We explain why “stupid phones” are back in fashion

In Israel at the beginning of 2022, imports dumbassLiterally “stupid phones”, Nokia’s brands recorded a 200 percent increase in sales over the previous year. In France in 2021, 18% of people with mobile phones called them dumb. In the United Kingdom, one in ten phone owners has chosen a “feature phone” – another name for these mobile phones that are used only for calls…

This movement can be explained by several reasons – low cost of purchase, solidity, the desire to move away from the screens after the pandemic, which led to the fact that many people live online … But the market dumbass began to pick up shortly before the Covid-19 health crisis: from 400 million units in 2019, it almost doubled in 2020, with 735 million units sold worldwide. Counterpoint research predicted one billion sales for 2021, which seems to be in line with the numbers available today: Statista estimates the market size in value terms at 9.52 billion euros in 2022.

Nostalgia and the search for separation

Since their replacement by smartphones, the first notable peak in the passion for classic phones comes in 2017. In the same year, Nokia released a new version of their famous 3310, with a T9 keyboard, a slightly larger screen than in the early 2000s, a removable battery… and the Serpent, of course. Nostalgia for the era before the iPhone and Android is in full swing: Google is looking for phones without the Internet. After all, the Finnish manufacturer has already tried to exploit the desire of consumers for a “digital detox” – in 2016, a study showed that 90% of smartphone owners were victims of the phenomenon of phantom vibrations, making them believe that their phone is vibrating. without a reason.

Since then, the problem has only grown, with an average of 4 hours and 48 minutes spent daily on their phones in 2021. Thus, proposals for devices that prevent doomscroller (updating your networks non-stop, even if it makes you feel bad) have multiplied, sometimes at prices quite close to those of smartphones. The minimalist design of Light Phone sells for 300 euros. The Punkt MP02, which doesn’t even offer GPS but has a note-taking app, is available for 329 euros. What is the interest for the 21% of French people who say they can’t do without a phone? I’m not sure, YouTuber Cyrus North illustrates, because switching to an offline tool could create new problems, such as slowing down online purchases as more and more banks use their mobile apps to authenticate an internet user. And then, the time spent on smartphones is connected not so much with the phone, but with what we do there: hang in networks or applications, which, for the most part, are quite accessible from a computer.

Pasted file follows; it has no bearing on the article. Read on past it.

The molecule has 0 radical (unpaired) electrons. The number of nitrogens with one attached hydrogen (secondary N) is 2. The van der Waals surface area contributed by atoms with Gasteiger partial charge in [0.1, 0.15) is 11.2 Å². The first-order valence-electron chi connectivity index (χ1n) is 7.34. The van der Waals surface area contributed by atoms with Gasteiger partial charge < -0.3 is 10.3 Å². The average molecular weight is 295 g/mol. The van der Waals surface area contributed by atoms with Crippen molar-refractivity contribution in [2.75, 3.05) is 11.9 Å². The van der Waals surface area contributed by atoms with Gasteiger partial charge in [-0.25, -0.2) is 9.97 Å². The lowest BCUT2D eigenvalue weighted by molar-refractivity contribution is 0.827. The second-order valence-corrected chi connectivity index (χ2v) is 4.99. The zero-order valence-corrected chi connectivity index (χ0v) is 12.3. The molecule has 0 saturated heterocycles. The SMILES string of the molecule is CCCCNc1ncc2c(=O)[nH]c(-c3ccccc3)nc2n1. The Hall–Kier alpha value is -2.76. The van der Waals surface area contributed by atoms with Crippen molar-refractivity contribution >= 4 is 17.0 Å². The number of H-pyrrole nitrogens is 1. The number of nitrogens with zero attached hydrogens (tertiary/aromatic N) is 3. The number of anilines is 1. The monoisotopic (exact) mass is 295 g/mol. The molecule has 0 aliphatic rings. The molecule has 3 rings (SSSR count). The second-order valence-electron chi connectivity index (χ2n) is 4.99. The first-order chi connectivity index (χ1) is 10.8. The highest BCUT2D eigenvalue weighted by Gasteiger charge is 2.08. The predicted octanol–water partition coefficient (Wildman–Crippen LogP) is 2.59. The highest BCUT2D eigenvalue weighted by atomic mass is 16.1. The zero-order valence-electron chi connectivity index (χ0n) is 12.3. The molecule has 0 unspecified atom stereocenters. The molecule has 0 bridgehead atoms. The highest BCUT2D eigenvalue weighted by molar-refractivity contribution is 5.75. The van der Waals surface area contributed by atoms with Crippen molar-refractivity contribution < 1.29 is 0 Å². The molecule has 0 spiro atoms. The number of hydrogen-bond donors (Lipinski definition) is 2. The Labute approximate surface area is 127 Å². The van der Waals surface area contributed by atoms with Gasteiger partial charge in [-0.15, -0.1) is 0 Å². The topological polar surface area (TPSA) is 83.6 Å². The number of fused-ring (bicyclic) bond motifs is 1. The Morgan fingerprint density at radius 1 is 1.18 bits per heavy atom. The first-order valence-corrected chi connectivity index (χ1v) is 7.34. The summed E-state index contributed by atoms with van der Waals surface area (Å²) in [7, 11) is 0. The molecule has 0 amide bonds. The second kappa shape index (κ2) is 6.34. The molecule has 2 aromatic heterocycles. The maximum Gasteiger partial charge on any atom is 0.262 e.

Accessibility, monitoring… ecology?

No, the real reason for the increase in sales phone feature lies in something else: in their very low price. We have mentioned more “premium” offerings that are a bit cartoony, but most of them are available at low prices. For example, a model such as the Nokia 150 sells for 25 euros, which is more suitable for the population of developing countries than for smartphones. This explains why the growth of the market is mainly driven by Africa, the Middle East and Asia. Contrary to Western concerns, phone feature In some cases, they even become their users’ first Internet access: in India, Reliance Jiio is building “smart basic phones” that provide access to apps tailored to low-memory phones.

The opposite issue is security. In Israel, purchases of unconnected phones jumped after the Pegasus case, named after spyware found on the phones of ministers, activists and journalists around the world. This jump can be attributed to the absence of networks such as WhatsApp, Facebook or Instagram, which are known to collect user data for advertising purposes, the Times of Israel suggests. But SMS, the only means of written communication from a regular phone, is far from known for its security.

The last argument that can explain the renewed interest in these objects is related to the environment. Not only phone feature stronger than smartphones – didn’t we talk about the “refrigerator” twenty years ago? But their battery life is much longer, which is especially useful in areas with unstable power supplies. In short, while it remains a very small minority in the global mobile phone market, stupid seems like the perfect candidate for those who want an easy-to-use tool that won’t distract from notifications, cost-effective, and durable.